Tsidi, meanwhile, has lived her entire life between two worlds. Largely raised in poverty by her grandmother in the family’s home township of Gugulethu on Cape Town’s outskirts, she has regularly visited her mother in Diane’s house, but hasn’t been made to feel any less of an outcast over the years. For her half-brother Gcinumzi (Sanda Shandu), it’s been a very different story. Raised in Diane’s house, where he’s been semi-adopted and renamed Stuart by the white family, he has become what Tsidi derisively calls a “coconut,” black outside and white within: “I need Google Translate just to communicate with him,” she snorts.
Still, she’s sufficiently envious of Stuart and his now comfortably bourgeois existence to want the same for Winnie (Kamvalethu Jonas Raziya), as they crash the house and gradually assert themselves in its mostly unoccupied rooms — even horrifying Mavis by using Diane’s fine china instead of the cheap maids’ crockery. “She has you living under apartheid,” Tsidi chides, not inaccurately, though she doesn’t yet know the half of it: Stranger forces may be at play in the house to ensure their continued servitude, pairing a mythic, metaphorical strain of horror to the country’s ongoing legacy of inequality.
If anything, “Good Madam” errs by spelling out these uncanny whispers a little too plainly in its script, for which the film’s entire, excellent ensemble receives co-writing credit — its multilingual, freely code-switching exchanges have the genuine verve and snap of successful workshopping, though the storytelling remains tightly contained. But it’s Bass’ sinuous, disciplined filmmaking that silently suggests all the bad vibes and bad spirits at play in this house, from which the film never strays after its initial setup. Working as her own cinematographer, Bass negotiates the house’s spaces, voids and blind spots with a tip-toeing camera, often peering around corners and up staircases in anxious, blinkered closeup. Her detailed, inhabited, beigely oppressive production design, meanwhile, is perceptively attuned to the balance of touristic Africana and Western kitsch in the average white South African home.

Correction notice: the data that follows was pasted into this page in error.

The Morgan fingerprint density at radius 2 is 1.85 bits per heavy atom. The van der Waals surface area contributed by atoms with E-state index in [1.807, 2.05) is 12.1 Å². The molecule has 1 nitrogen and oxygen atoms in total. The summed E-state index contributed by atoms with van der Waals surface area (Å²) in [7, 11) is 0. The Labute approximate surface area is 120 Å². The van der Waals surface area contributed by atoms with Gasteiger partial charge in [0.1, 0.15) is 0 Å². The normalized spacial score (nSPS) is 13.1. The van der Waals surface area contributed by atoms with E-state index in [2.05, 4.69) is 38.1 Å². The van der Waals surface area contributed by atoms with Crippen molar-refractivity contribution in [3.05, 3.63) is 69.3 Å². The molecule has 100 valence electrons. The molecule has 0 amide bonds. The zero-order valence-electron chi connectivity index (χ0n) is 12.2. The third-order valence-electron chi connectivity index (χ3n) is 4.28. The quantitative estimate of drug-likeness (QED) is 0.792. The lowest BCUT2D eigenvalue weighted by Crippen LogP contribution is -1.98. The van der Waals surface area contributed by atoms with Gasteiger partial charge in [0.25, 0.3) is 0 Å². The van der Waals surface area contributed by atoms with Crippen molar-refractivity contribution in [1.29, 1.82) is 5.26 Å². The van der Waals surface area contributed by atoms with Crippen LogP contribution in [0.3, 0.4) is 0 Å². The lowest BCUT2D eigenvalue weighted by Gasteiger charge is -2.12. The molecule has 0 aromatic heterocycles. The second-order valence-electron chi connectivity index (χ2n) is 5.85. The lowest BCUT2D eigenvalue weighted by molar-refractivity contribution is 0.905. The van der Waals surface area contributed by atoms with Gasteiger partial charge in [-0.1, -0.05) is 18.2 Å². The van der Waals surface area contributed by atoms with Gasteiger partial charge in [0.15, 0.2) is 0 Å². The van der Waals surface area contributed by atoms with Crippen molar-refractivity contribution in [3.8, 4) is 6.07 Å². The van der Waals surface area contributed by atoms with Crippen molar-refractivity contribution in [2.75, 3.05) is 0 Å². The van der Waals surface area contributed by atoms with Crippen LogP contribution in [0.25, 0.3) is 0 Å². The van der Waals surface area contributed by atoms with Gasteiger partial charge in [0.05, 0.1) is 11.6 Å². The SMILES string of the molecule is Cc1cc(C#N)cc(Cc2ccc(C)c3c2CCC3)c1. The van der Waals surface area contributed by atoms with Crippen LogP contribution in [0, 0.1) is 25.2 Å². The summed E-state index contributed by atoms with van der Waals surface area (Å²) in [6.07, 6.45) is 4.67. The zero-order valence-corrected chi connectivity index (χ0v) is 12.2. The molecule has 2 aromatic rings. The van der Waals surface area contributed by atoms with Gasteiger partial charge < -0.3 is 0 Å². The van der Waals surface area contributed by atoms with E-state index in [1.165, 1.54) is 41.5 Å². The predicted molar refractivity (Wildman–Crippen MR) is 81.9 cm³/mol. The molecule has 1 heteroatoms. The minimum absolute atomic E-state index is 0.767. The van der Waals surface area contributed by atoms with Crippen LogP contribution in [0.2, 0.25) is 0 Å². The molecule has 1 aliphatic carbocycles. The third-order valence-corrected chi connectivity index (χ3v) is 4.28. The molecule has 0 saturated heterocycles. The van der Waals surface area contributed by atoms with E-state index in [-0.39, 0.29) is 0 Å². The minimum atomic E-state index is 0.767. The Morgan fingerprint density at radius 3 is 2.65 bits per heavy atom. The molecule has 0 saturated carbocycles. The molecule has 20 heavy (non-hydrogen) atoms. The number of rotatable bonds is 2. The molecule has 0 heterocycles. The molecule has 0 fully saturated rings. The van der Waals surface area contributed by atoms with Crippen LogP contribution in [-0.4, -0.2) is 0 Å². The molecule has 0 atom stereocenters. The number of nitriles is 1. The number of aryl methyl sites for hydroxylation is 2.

Finally, however, it’s two remarkable lead performances that most elevate “Good Madam” from the smartly conceptual to something that sets anxiously into one’s bones. As a mother and daughter who don’t know each other all that well — but are both chasing social elevation, or at least protection, beyond their confined means — the snappish, defiant Cosa and the stooped, unfussed Mtebe enter the film angularly opposed in body language and vocal delivery, only to meet halfway, mirroring each other as the film progresses, almost emerging as two editions of one woman. Confrontations and reparations, of a sort, are made in the course of Bass’s tricky social thriller; hereditary hierarchies are harder to shake.